What does this portend? As a neurosurgeon and student of neuroanatomy and physiology, I don't have a precise explanation for the importance of the physical act of reading and learning from books - I only know it is important. It is clear that as knowledge increases, so does synaptic density. I surmised years ago that learning not only makes us smarter but fundamentally more intelligent and that neuronal plasticity was, for many years, underestimated by neuroscientists. Elegant research from several leading research institutions has since borne this out. My latest question is: Are the neural processes of learning potentiated more by physically reading printed material than by perusal of electronic media? While on the surface, the two may seem identical, to me, they are fundamentally different. The tactile, pleasurable, even perhaps soothing act of holding and reading an excellent work of literature is not comparable to the stark, electronic glare of a tablet or computer screen. Worse yet are internet articles and editorials with the endless distraction of pop-up ads and glaring stories that attest to the worst in human nature. Can it be any wonder why, with no moral or ethical guidance; with constant bombardment with extremely negative portrayals of all facets of the human condition; with no lessons but the depravity, superficiality, and doomsaying of the internet; and with endless exposure to violence in various computerized media, young people feel lost, disenfranchised and utterly cynical? Is it any real wonder that they are increasingly turning to violence as their only form of self-expression?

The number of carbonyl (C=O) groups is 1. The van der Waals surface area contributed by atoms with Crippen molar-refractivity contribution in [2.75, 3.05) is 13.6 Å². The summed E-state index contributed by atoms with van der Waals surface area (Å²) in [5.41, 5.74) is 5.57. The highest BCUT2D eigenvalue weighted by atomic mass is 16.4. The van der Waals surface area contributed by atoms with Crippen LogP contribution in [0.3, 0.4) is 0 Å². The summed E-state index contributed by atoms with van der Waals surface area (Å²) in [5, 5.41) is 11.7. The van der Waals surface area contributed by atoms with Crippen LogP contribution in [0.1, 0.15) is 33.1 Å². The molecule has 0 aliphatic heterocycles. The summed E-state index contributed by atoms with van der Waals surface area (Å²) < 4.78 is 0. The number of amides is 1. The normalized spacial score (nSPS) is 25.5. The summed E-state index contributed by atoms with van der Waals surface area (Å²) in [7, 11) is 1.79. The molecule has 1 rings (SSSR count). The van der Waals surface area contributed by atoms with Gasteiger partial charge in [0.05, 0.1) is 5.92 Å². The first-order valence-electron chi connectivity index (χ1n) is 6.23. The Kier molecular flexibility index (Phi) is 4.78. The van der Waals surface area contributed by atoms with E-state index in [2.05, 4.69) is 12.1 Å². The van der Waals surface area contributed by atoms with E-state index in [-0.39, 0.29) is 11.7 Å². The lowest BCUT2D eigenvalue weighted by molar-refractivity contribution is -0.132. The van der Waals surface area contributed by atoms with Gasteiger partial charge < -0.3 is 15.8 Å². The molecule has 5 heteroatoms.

As book stores, especially independent book stores, close their doors, we lose a whole world of discovery. I remember when I was a child, an old farmer named Davis in Bethesda, Md., had donated land for the construction of Davis Community Library. He had never had the benefit of exposure to books as a youngster and wanted to make sure that others weren't similarly deprived. For me, going to the Davis library was a very special treat and I still remember the wonder and excitement of finding books that I loved in the children's section. The Barking Dog was a way for me to re-experience that excitement and find windows into a world that I never would have known about without their quiet, comfortable store with its neatly-lined and well-organized shelves. The act of browsing a bookstore and finding that one gem with the inherent intellectual stimulation and experience is becoming a thing of the past, not just here in Marietta, but everywhere.
It is with great sadness that I say goodbye to The Barking Dog with the realization that the loss of this store, though small in scale, is enormous in significance. So endeth the acquisition of knowledge.
Charles L. Levy, M.D., lives in Marietta.